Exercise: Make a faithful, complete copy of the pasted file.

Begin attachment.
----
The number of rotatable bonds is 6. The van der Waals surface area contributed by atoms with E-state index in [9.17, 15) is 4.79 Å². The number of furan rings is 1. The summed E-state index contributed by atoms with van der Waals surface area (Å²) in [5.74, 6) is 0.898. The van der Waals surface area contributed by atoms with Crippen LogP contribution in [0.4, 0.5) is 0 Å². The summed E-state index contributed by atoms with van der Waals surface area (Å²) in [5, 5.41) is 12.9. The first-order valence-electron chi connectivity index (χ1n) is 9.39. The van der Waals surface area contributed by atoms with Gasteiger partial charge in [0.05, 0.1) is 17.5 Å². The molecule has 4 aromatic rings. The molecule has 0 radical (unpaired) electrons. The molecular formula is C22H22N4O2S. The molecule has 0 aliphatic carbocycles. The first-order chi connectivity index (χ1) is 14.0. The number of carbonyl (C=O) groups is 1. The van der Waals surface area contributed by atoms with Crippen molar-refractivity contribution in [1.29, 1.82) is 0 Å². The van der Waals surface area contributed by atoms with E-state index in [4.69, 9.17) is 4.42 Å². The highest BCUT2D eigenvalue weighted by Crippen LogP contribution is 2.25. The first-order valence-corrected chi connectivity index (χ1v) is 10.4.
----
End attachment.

The number of rotatable bonds is 6. The van der Waals surface area contributed by atoms with E-state index in [9.17, 15) is 4.79 Å². The number of furan rings is 1. The summed E-state index contributed by atoms with van der Waals surface area (Å²) in [5.74, 6) is 0.898. The van der Waals surface area contributed by atoms with Crippen LogP contribution in [0.4, 0.5) is 0 Å². The summed E-state index contributed by atoms with van der Waals surface area (Å²) in [5, 5.41) is 12.9. The first-order valence-electron chi connectivity index (χ1n) is 9.39. The van der Waals surface area contributed by atoms with Gasteiger partial charge in [0.05, 0.1) is 17.5 Å². The molecule has 4 aromatic rings. The molecule has 0 radical (unpaired) electrons. The molecular formula is C22H22N4O2S. The molecule has 0 aliphatic carbocycles. The first-order chi connectivity index (χ1) is 14.0. The number of carbonyl (C=O) groups is 1. The van der Waals surface area contributed by atoms with Crippen molar-refractivity contribution in [1.29, 1.82) is 0 Å². The van der Waals surface area contributed by atoms with E-state index in [4.69, 9.17) is 4.42 Å². The highest BCUT2D eigenvalue weighted by Crippen LogP contribution is 2.25. The first-order valence-corrected chi connectivity index (χ1v) is 10.4.